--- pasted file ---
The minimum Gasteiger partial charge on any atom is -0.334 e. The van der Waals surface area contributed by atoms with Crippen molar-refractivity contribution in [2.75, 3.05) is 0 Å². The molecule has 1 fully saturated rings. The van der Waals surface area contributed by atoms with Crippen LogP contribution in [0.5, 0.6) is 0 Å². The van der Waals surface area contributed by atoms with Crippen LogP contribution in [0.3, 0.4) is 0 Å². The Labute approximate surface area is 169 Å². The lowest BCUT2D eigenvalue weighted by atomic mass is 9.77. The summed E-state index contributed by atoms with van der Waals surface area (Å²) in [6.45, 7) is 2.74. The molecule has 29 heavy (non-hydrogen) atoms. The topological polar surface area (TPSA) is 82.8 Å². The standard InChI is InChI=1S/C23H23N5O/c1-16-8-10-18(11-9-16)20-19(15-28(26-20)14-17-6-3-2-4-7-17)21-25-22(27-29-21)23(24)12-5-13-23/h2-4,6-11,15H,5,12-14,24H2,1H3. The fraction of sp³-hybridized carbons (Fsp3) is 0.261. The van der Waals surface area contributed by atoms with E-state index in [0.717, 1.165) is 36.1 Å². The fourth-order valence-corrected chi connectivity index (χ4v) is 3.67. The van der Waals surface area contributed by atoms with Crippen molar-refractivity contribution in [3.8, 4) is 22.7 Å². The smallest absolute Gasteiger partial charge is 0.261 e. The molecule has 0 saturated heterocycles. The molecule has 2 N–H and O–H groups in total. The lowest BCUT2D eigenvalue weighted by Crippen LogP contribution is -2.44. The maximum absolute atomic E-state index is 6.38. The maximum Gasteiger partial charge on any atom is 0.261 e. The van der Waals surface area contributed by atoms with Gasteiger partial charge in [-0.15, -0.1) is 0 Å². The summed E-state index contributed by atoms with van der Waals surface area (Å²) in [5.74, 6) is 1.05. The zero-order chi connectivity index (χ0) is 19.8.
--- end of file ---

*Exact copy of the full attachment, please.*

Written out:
The minimum Gasteiger partial charge on any atom is -0.334 e. The van der Waals surface area contributed by atoms with Crippen molar-refractivity contribution in [2.75, 3.05) is 0 Å². The molecule has 1 fully saturated rings. The van der Waals surface area contributed by atoms with Crippen LogP contribution in [0.5, 0.6) is 0 Å². The van der Waals surface area contributed by atoms with Crippen LogP contribution in [0.3, 0.4) is 0 Å². The Labute approximate surface area is 169 Å². The lowest BCUT2D eigenvalue weighted by atomic mass is 9.77. The summed E-state index contributed by atoms with van der Waals surface area (Å²) in [6.45, 7) is 2.74. The molecule has 29 heavy (non-hydrogen) atoms. The topological polar surface area (TPSA) is 82.8 Å². The standard InChI is InChI=1S/C23H23N5O/c1-16-8-10-18(11-9-16)20-19(15-28(26-20)14-17-6-3-2-4-7-17)21-25-22(27-29-21)23(24)12-5-13-23/h2-4,6-11,15H,5,12-14,24H2,1H3. The fraction of sp³-hybridized carbons (Fsp3) is 0.261. The van der Waals surface area contributed by atoms with E-state index in [0.717, 1.165) is 36.1 Å². The fourth-order valence-corrected chi connectivity index (χ4v) is 3.67. The van der Waals surface area contributed by atoms with Crippen molar-refractivity contribution in [3.8, 4) is 22.7 Å². The smallest absolute Gasteiger partial charge is 0.261 e. The molecule has 0 saturated heterocycles. The molecule has 2 N–H and O–H groups in total. The lowest BCUT2D eigenvalue weighted by Crippen LogP contribution is -2.44. The maximum absolute atomic E-state index is 6.38. The maximum Gasteiger partial charge on any atom is 0.261 e. The van der Waals surface area contributed by atoms with Gasteiger partial charge in [-0.15, -0.1) is 0 Å². The summed E-state index contributed by atoms with van der Waals surface area (Å²) in [5.74, 6) is 1.05. The zero-order chi connectivity index (χ0) is 19.8.